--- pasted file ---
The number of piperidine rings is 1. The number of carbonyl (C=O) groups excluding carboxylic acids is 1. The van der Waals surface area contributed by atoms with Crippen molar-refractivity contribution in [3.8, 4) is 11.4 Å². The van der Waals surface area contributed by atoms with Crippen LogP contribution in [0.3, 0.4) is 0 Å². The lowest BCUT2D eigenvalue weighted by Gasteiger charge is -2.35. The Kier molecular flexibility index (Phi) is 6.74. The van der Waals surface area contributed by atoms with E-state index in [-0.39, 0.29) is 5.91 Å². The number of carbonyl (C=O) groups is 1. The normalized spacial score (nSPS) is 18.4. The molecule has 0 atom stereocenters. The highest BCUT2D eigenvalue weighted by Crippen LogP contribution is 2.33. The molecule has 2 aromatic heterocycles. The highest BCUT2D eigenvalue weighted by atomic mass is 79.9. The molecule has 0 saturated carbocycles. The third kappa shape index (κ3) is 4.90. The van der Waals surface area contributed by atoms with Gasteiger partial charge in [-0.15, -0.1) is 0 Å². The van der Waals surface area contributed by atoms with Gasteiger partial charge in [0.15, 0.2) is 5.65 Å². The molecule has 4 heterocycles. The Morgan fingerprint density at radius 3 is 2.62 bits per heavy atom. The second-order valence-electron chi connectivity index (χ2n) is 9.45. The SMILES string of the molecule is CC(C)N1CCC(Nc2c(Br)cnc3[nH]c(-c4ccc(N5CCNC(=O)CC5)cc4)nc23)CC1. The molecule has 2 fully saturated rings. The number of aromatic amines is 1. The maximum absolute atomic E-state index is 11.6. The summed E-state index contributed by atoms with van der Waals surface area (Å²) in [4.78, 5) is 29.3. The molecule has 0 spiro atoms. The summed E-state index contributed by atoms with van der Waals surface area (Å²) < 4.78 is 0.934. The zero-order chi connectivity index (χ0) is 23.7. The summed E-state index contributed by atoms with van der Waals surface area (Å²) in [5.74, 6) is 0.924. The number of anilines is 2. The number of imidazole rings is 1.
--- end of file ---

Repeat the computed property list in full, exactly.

The number of piperidine rings is 1. The number of carbonyl (C=O) groups excluding carboxylic acids is 1. The van der Waals surface area contributed by atoms with Crippen molar-refractivity contribution in [3.8, 4) is 11.4 Å². The van der Waals surface area contributed by atoms with Crippen LogP contribution in [0.3, 0.4) is 0 Å². The lowest BCUT2D eigenvalue weighted by Gasteiger charge is -2.35. The Kier molecular flexibility index (Phi) is 6.74. The van der Waals surface area contributed by atoms with E-state index in [-0.39, 0.29) is 5.91 Å². The number of carbonyl (C=O) groups is 1. The normalized spacial score (nSPS) is 18.4. The molecule has 0 atom stereocenters. The highest BCUT2D eigenvalue weighted by Crippen LogP contribution is 2.33. The molecule has 2 aromatic heterocycles. The highest BCUT2D eigenvalue weighted by atomic mass is 79.9. The molecule has 0 saturated carbocycles. The third kappa shape index (κ3) is 4.90. The van der Waals surface area contributed by atoms with Gasteiger partial charge in [-0.15, -0.1) is 0 Å². The van der Waals surface area contributed by atoms with Gasteiger partial charge in [0.15, 0.2) is 5.65 Å². The molecule has 4 heterocycles. The Morgan fingerprint density at radius 3 is 2.62 bits per heavy atom. The second-order valence-electron chi connectivity index (χ2n) is 9.45. The SMILES string of the molecule is CC(C)N1CCC(Nc2c(Br)cnc3[nH]c(-c4ccc(N5CCNC(=O)CC5)cc4)nc23)CC1. The molecule has 2 fully saturated rings. The number of aromatic amines is 1. The maximum absolute atomic E-state index is 11.6. The summed E-state index contributed by atoms with van der Waals surface area (Å²) in [4.78, 5) is 29.3. The molecule has 0 spiro atoms. The summed E-state index contributed by atoms with van der Waals surface area (Å²) < 4.78 is 0.934. The zero-order chi connectivity index (χ0) is 23.7. The summed E-state index contributed by atoms with van der Waals surface area (Å²) in [5.74, 6) is 0.924. The number of anilines is 2. The number of imidazole rings is 1.